The Kansas-Nebraska Act Lesson for Kids

Instructor: Abby Federico

Abby has taught elementary special education and has her master's degree in this area.

This lesson will teach you about the Kansas-Nebraska Act. You will learn some background information, what the act was, and how it affected the United States.

Background: The Missouri Compromise

In the years leading up to the Civil War, the United States was torn between those wanting slavery and those who didn't. The U.S. was also getting bigger by controlling more lands as people expanded west. When it came time to add more states to the country, people began fighting over whether the new states would be states that allowed slavery or states that did not (called free states).

In 1820, Congress passed the Missouri Compromise. A compromise is when two sides each give a little in order to reach an agreement. This compromise allowed Missouri to enter the U.S. as a slave state and Maine to enter as a free state. It also said that any lands north of 36°30' latitude would in the future be free states. The North and South both agreed with this. Then Nebraska and Kansas came along.

Map of U.S. 1856
Map of U.S. 1856

The Kansas-Nebraska Act

In 1854, Stephen Douglas, a Senator from Illinois, wanted to make the territory of Nebraska into a state so that they could build a railroad through it. However, Southerners did not want to allow Nebraska to become a state because it was located north of the Missouri Compromise line. This means it would be a free state. Douglas came up with the idea that if the South allowed Nebraska to become a state, they could also create the state of Kansas. However, Kansas was also located above the Missouri Compromise line.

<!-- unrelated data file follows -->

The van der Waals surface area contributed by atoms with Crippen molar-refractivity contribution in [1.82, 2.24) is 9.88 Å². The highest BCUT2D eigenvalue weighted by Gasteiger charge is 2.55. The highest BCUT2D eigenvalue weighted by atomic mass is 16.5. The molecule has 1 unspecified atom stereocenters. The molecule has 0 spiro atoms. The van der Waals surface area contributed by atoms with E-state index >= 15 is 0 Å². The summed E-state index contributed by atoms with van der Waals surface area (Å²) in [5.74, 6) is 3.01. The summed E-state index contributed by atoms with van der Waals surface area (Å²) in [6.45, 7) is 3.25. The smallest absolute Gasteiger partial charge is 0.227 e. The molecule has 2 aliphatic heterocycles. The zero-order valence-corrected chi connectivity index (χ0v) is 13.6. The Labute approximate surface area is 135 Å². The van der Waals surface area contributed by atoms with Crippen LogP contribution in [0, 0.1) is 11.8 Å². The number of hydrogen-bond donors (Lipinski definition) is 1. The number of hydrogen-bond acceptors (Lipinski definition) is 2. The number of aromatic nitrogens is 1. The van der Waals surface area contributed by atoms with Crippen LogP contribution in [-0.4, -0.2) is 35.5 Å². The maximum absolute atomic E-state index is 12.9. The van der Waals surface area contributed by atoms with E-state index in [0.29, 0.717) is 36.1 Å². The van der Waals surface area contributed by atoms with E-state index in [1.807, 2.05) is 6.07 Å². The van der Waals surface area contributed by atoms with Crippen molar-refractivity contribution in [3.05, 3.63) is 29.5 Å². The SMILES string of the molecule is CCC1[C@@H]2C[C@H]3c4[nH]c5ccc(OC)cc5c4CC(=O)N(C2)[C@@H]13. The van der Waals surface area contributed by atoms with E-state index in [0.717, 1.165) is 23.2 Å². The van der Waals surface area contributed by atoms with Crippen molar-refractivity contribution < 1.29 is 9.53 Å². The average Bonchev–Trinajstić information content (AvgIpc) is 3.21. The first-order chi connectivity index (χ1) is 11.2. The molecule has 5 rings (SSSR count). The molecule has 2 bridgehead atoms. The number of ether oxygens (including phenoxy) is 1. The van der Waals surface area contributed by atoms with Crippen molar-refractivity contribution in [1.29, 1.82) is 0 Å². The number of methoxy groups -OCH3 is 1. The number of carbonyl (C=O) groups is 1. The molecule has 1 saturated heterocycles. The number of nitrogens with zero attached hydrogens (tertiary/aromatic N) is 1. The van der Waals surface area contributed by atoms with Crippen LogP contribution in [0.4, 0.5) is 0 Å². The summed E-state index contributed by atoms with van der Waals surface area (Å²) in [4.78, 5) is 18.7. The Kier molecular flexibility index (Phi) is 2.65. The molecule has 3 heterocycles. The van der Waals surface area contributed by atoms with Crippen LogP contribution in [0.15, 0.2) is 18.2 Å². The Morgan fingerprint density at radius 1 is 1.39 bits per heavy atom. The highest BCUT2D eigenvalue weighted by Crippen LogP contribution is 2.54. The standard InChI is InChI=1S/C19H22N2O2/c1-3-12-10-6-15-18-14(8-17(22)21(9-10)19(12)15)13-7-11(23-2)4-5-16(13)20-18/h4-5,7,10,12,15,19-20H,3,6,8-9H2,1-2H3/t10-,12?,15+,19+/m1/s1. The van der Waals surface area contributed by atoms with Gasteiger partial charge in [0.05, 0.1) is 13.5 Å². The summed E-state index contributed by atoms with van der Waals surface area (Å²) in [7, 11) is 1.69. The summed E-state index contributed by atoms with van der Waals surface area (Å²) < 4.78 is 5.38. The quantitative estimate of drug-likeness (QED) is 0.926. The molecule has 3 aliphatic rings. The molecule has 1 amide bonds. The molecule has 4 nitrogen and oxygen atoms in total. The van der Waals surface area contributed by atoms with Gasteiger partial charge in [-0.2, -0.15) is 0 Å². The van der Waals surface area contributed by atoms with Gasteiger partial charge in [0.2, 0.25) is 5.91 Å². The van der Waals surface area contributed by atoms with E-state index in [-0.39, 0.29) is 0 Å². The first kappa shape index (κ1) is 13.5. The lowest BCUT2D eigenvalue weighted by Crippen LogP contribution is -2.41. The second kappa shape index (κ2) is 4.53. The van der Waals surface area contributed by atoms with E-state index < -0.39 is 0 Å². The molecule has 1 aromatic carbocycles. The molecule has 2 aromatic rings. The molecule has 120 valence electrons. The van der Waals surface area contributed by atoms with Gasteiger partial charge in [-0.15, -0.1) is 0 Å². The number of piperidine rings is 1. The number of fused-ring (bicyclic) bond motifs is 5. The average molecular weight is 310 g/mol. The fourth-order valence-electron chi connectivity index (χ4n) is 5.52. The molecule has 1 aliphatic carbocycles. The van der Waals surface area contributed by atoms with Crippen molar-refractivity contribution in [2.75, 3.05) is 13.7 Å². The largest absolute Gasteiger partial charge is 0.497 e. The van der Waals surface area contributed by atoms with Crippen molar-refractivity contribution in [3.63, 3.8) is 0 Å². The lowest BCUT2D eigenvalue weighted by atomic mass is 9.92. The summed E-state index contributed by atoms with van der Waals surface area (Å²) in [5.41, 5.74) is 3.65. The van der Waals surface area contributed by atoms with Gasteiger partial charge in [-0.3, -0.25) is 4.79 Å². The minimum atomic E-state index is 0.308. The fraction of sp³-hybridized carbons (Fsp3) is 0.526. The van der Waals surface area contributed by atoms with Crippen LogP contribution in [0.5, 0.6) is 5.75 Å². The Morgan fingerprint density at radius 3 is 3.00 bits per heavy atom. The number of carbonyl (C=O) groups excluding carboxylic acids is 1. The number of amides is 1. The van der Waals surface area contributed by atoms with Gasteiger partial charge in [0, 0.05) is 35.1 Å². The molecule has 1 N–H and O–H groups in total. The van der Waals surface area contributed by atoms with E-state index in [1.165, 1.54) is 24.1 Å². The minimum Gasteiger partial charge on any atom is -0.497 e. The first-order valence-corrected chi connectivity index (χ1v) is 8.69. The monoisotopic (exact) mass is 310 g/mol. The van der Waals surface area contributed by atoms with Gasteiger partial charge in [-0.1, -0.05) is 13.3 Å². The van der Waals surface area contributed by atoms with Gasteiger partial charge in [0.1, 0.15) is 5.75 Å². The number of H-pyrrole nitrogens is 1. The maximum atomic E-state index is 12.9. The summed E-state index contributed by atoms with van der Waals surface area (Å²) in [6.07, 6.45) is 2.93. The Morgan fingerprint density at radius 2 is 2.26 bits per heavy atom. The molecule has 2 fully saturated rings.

Douglas then came up with the Kansas-Nebraska Act and the idea of popular sovereignty, the thought that any new state added to the U.S. should be able to decide for itself whether it was a slave state or a free state, no matter where it was located. He thought that the people of Nebraska would vote for a free state, and the people of Kansas would vote for it to be a slave state. In 1854, the Kansas-Nebraska Act was passed, allowing new states to choose whether they were free or slave states. The passage of this act repealed the prior Missouri Compromise.

Kansas and Nebraska, 1866
Kansas and Nebraska 1866

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